Her friend and fellow anti-salmon farming protester Don Staniford, who ”will twist facts to conform to his own personal view,” suffers from “closed-mindedness and deep prejudices” making him ”an unreliable reporter of facts,” according to a BC Supreme Court judge, posted this. Morton responded.
See, the thing is, listeria is one of the most common bacteria on the planet. It’s in everything. Dirt. Water. Fruit. Vegetables. Meat. On your hands right now, probably.
It’s usually harmless.
But under the right conditions, it can grow and reproduce at levels that can cause harm to human beings.
Hypocritically, Staniford and Morton love to focus on reports of listeria in farmed salmon products, while ignoring the fact that many other kinds of food products have had to be recalled because of listeria outbreaks.
The worst foodborne illness outbreak in the USA was because of listeria. Sadly, 30 people died and made 146 people very sick.
And it was because of cantaloupes.The FDA investigation found that the bacteria could have come from a dump truck used to take culled melons to a cattle farm, and that it may have grown because the cantaloupes were not precooled to remove field heat before being put into cold storage.
Listeria is everywhere, but it only becomes a problem in our modern food supply system because of human error or oversight. It does not, as Morton claims, fester in farmed salmon throughout their lives to be passed on to the public. This is nonsense with no basis in fact.
To prevent the growth of listeria and other bacteria, as soon as farmed salmon is harvested it is put on ice in a boat hold. This temperature is maintained all the way to the processing plant, where it taken out of the boat, again kept on ice, and taken into the plant which is kept at a constant cold temperature. The processed fish are packed in ice, and taken to market in refrigerator trucks. The temperature is kept consistently cold enough to prevent any bacteria growth from the time the fish are caught to the time they are delivered to customers.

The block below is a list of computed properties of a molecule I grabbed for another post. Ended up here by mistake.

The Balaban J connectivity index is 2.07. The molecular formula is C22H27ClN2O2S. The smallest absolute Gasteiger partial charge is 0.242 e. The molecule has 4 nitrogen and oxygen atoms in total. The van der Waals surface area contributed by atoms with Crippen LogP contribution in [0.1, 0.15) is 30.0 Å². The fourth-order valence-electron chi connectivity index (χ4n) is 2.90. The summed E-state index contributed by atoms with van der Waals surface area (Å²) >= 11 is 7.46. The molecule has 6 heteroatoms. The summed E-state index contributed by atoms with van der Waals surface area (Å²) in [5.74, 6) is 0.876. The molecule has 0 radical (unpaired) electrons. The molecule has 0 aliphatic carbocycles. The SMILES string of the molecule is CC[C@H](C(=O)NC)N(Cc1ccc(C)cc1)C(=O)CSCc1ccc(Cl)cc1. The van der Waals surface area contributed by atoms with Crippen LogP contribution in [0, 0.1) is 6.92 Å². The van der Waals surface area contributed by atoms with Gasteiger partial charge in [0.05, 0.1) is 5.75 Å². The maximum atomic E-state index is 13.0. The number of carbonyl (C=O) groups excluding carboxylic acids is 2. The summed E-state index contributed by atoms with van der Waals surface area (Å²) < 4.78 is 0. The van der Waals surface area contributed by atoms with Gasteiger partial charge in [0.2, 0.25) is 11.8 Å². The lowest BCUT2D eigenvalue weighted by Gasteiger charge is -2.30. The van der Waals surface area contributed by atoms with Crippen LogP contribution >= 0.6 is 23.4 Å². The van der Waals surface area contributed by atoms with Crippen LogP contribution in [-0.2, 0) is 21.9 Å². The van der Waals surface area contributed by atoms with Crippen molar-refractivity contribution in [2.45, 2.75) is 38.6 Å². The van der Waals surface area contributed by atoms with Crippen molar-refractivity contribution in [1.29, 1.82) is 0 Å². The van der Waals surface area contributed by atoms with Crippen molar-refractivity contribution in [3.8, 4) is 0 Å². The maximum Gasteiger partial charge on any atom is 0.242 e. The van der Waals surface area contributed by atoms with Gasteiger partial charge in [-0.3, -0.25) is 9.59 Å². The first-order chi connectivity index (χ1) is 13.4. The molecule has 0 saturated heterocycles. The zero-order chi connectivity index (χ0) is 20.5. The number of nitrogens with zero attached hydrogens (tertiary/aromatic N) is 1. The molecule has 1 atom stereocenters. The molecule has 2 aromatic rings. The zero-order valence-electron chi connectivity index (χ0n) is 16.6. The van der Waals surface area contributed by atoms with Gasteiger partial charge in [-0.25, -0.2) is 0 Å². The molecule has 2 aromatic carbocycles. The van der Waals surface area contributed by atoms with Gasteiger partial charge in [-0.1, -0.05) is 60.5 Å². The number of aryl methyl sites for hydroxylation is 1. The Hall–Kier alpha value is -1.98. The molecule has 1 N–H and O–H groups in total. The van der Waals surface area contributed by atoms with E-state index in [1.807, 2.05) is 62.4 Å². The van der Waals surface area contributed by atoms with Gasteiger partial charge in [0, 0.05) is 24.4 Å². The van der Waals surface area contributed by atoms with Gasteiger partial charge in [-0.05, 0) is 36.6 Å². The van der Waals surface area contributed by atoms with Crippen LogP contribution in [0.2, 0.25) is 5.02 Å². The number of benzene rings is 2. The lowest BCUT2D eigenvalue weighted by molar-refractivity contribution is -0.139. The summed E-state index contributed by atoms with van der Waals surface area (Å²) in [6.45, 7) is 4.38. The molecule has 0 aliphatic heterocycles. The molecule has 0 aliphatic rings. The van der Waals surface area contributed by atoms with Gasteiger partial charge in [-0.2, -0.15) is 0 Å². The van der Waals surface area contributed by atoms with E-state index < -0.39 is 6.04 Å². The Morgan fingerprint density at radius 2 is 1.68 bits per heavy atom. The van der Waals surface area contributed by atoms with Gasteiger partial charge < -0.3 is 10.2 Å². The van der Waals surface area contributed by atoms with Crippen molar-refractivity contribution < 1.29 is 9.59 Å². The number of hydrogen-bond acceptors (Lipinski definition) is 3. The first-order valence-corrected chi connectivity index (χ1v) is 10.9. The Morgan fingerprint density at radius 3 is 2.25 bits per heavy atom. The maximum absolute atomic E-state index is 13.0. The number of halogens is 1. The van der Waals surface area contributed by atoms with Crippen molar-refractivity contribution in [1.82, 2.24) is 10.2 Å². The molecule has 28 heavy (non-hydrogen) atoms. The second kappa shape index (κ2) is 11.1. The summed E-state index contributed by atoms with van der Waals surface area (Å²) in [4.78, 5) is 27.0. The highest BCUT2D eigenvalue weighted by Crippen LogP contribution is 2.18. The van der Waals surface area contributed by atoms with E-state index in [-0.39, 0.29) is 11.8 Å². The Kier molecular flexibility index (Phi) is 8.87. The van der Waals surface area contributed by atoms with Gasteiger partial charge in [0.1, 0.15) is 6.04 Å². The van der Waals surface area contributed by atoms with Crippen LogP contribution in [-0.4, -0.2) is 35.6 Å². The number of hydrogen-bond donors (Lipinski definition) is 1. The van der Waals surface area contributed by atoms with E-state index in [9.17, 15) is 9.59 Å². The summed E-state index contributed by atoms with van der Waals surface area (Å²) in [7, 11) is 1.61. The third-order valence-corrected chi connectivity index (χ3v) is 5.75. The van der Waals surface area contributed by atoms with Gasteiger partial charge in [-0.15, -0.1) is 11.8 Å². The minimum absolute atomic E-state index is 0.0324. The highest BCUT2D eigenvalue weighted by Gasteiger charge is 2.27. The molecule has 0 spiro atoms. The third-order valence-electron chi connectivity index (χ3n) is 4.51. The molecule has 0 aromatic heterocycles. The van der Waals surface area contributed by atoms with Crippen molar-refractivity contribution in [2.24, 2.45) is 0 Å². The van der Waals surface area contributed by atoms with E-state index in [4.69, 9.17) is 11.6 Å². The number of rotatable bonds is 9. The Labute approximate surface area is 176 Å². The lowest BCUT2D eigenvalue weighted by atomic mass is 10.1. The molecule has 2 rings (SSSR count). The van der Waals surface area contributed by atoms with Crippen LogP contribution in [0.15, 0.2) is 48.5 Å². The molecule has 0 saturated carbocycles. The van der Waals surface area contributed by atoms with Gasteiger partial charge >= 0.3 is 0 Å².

And customers who take that salmon to make products such as smoked salmon or gravlax or other ready-to-eat products must follow strict guidelines to test for listeria and ensure levels are low and safe.
Anytime there’s news of a recall it’s because there was a breakdown in the system somewhere. Not, because as Ms. Morton suggests, because “the little guys get in and go wild” and “there are no natural methods for removing the sick and contagious out of the population.”
Just in case her argument actually makes sense to anybody, consider this.
Were cavemen healthier than people today? Back in the day when they were “wild” and roaming free and there were “natural methods for removing the sick and contagious out of the population?” Were they healthier then compared to today, where people are “domesticated” and living in cities?
Back then, humans were lucky to make it to 30 years old. Then we got smart and developed agriculture. Then we got smarter and started figuring out what all the diseases were that were killing us, and fought back with medicine. Today, thanks to a consistent, nutritious food supply, and modern medicine, the average lifespan in Canada is 77 for men and 83 for women.
We apply those same smarts to farming animals. No farmer wants his animals to get sick and die. It’s in the farmer’s best interests to keep his animals healthy, happy and alive.
Morton does not seem to understand this, just like she does not seem to understand listeria, either.
There are several groups of people who would like to see salmon farming in B.C. die a quick death.
Anti-salmon farming activists, obviously, who oppose it for a variety of emotional reasons.
But the real opposition comes from groups with economic clout. Groups who don’t necessarily want salmon farming to die, but want to find some way to “break” it so they can secure their own financial future.
Before we explain, let’s look at some numbers.
- In 2010, B.C. exported $440 million worth of farmed salmon.
- More than 98 per cent of that went to the United States.
- In 2010, Alaska fishermen caught and sold $603 million worth of wild salmon (see page 47).
- Wholesalers turned that into a $1.5 billion value (page 49) that same year, processing salmon into value-added products.
- Nearly 56 per cent of that salmon ($833 million) went to domestic markets in the USA.